Public Transportation

Passenger-Miles per Gallon

Passenger-miles per gallon (pmpg) is a metric for comparing passenger vehicle travel across modes. Transportation system efficiency increases as the number of passengers increases or as the vehicle fuel economy increases for each transportation mode.

Vehicle mpg* Passengers pmpg
Car – national average 24.2 1.5 36.3
Car – high occupancy 24.2 5 121
Pickup Truck – national average 17.5 1.8 31.5
Pickup Truck – high occupancy 17.5 6 105
Transit Bus – national average** 3.3 9.1 30
Transit Bus – high ridership 3.3 40 132
Transit Train – national average** 2 25.8 51.6
Transit Train – high ridership 2 100 200

* All fuel converted to gallons of gasoline on an energy content basis. For trains, most of this fuel is electricity.

** National average ridership numbers are from table 2.13 of the Transportation Energy Data Book.

Public transportation in the United States includes buses, bus rapid transit, trolleys, rail, and ferries. Transit buses are particularly well-suited for alternative fuels, and nearly 60% run on these lower-emissions, cost-saving options. Since transit buses can carry more passengers, they have the potential to achieve a higher passenger-mile per gallon.

Ridership determines the quality and impact of public transportation. Higher ridership can lead to increased service frequency and efficiency through reduction in vehicle miles traveled (VMT) and fuel used by private vehicles. Corporate decision makers and transportation planners can use the following strategies to help build strong ridership.

Convenience

Making public transportation convenient can be a good way for transportation planners to boost ridership. Dedicated or “bus rapid transit” lanes and the use of high occupancy vehicle (HOV) lanes can reduce travel time for public transportation. Effective public transportation is also more convenient when people find it predictable. Public transportation providers can make their services more predictable by publishing schedules and communicating status updates. Updating service status often, and providing it via easily accessible mobile applications such as Google Maps, also increases predictability. Some public transportation providers use geotracking systems such as NextBus to help riders track schedules and delays. Public transportation providers can also make their services more convenient by offering flexible payment options such as app-based services that integrate payment for a range of mobility options, such as micromobility and ride hailing, as part of a common payment platform.

Another way to facilitate public transportation ridership is to help people complete the first or last leg of their trip and get to the transit stop. Helping passengers link multiple transportation modes is key. Some public transportation agencies offer mobile ticketing apps or pre-loaded transit cards. In some cases, these are interoperable with bike sharing systems or other mobility services. Making bicycle or scooter storage available on buses or at transit stations can also enable travelers to move between transportation modes easily. Public transportation agencies are also forming partnerships with transportation network companies, like Uber or Lyft, and micromobility providers to improve mobility choices for customers.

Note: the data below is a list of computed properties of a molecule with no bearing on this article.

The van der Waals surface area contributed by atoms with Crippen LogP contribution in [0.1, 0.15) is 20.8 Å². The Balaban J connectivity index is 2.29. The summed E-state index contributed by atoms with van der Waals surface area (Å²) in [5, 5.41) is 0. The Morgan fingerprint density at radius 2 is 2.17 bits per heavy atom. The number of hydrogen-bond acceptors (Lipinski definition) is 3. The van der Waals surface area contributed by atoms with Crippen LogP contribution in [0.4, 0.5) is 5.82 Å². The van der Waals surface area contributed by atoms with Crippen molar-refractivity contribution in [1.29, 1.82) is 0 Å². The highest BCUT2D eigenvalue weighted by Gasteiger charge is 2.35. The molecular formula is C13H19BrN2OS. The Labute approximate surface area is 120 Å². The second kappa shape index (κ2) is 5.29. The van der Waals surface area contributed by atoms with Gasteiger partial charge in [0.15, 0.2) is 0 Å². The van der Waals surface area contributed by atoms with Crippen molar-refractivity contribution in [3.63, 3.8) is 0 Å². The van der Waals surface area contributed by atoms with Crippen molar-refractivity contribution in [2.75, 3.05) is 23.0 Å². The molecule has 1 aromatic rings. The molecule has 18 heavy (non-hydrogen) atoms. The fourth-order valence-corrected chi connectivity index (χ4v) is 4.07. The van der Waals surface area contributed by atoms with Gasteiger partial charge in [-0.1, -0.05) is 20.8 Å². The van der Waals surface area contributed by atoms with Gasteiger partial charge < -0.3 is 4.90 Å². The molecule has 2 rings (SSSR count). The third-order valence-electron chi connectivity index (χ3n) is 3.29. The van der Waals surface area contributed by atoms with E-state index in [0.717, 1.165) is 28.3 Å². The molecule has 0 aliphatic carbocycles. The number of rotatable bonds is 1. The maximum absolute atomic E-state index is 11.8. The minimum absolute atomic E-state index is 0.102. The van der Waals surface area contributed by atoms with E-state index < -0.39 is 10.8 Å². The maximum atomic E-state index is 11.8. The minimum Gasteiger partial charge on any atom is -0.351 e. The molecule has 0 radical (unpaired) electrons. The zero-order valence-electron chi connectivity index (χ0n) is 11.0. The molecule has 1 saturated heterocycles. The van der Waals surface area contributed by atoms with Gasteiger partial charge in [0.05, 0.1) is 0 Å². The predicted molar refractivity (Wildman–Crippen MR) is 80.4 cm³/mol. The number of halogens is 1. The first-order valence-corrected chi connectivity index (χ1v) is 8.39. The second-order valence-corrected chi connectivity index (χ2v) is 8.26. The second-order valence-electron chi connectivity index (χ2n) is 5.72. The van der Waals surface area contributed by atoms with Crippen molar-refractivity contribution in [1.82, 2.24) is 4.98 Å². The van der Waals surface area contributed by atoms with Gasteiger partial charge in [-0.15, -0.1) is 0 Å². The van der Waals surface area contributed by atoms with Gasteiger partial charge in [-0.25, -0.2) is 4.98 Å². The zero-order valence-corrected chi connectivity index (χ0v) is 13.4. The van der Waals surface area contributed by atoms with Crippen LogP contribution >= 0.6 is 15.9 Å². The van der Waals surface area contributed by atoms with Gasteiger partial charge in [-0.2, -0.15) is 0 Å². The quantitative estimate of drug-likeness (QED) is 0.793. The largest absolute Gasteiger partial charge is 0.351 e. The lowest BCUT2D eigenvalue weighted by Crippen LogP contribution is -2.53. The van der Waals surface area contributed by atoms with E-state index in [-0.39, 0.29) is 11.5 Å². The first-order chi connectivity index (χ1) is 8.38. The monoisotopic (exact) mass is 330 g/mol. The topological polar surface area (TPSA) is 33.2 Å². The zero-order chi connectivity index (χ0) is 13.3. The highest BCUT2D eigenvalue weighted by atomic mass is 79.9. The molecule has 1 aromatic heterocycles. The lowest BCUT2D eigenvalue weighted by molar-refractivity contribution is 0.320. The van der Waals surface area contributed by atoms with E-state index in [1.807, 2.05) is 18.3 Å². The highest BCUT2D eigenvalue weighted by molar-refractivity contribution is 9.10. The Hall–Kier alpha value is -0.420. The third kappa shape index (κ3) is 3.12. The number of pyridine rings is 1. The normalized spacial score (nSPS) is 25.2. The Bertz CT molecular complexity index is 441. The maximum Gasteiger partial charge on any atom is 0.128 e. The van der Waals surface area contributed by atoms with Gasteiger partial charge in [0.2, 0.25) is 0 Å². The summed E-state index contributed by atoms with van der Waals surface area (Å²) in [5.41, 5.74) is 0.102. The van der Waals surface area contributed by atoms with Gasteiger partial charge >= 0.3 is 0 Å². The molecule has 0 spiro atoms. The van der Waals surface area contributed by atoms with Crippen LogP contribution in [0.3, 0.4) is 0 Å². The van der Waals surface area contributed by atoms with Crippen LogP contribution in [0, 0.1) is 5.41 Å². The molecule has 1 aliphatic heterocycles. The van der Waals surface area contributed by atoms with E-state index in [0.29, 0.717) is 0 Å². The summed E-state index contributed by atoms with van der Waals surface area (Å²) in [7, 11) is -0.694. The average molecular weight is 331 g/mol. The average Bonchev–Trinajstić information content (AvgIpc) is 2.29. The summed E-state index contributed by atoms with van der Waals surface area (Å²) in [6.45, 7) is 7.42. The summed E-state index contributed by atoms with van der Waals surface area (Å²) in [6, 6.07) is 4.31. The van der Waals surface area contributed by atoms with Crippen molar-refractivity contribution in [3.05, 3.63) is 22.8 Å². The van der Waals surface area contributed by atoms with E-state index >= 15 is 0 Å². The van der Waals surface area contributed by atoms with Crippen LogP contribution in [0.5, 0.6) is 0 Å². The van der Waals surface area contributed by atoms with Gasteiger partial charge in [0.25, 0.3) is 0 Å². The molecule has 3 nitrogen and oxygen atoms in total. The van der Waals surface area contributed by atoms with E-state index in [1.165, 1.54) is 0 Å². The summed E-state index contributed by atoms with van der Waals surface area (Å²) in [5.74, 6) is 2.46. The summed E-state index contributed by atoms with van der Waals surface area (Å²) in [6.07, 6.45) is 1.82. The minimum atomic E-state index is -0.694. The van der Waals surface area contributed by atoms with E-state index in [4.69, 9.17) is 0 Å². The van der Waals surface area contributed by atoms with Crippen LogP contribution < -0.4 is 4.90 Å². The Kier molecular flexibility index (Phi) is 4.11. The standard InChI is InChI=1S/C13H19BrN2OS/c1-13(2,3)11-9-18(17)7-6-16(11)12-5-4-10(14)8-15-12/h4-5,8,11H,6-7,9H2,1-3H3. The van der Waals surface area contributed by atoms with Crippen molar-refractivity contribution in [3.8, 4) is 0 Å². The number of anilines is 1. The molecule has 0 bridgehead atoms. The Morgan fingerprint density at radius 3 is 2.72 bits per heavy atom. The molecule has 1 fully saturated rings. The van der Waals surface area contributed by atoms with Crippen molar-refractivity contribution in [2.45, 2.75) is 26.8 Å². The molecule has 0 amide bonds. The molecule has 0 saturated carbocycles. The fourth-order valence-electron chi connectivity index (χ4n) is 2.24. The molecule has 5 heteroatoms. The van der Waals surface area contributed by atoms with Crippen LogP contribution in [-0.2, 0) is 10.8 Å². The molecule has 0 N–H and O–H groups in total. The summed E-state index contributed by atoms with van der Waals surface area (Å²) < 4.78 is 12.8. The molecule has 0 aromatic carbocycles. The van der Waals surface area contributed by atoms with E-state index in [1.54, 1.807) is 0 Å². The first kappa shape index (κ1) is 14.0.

Workforce Mobility

A growing number of employers are offering mobility benefits as part of an emerging trend to incentivize or otherwise support employees to explore energy-efficient commuting options. Employee mobility benefit packages may include a variety of options, such as free or subsidized transit passes, membership to micromobility systems, ridesharing coordination, flexible schedules, work-at-home options, parking payout for those who forego employer parking, on-demand microtransit vehicles, and even chauffeured, Wi-Fi-enabled luxury shuttles.

Employees may benefit from such programs through reduced commuting costs, reduced need for vehicle ownership, and the ability to reclaim time that would otherwise have been spent piloting a vehicle. Employers may benefit from being in a stronger position to recruit and retain labor talent, reduce investments for private car parking, and project an image of energy consciousness. Employee passes and transit subsidies are effective incentives for corporate decision makers to build mass transit ridership, conserve fuel, and reduce VMT. Employer compensation for transit may have tax benefits. Learn more about such commuting benefits from the U.S. Internal Revenue Service.

Reputation

Switching to cleaner alternative fuel or electrified vehicles can project an image of a modern, environmentally conscious organization or municipality while making riders feel good about public transportation. Likewise, clean, well-lit vehicles and signage are more attractive to riders. Safety practices and cleanliness standards also help increase public transportation’s reputation and ridership. Offering Wi-Fi is a way many public transportation agencies have shifted the perception of buses toward a high-tech, professional means of commuting. Advertising campaigns have also proved effective at improving public transportation’s reputation and supporting ridership.

Awareness

Many potential riders are not familiar enough with available public transit services to choose mass transit over other transportation modes. Advertising and promotional events can help raise awareness and increase ridership. For example, the Virginia Department of Rail and Public Transportation's Try Transit Week invites people to experience the benefits of mass transit.

More Information

Find more information and resources on public transportation from the American Public Transportation Association and the U.S. Department of Transportation Federal Transit Administration.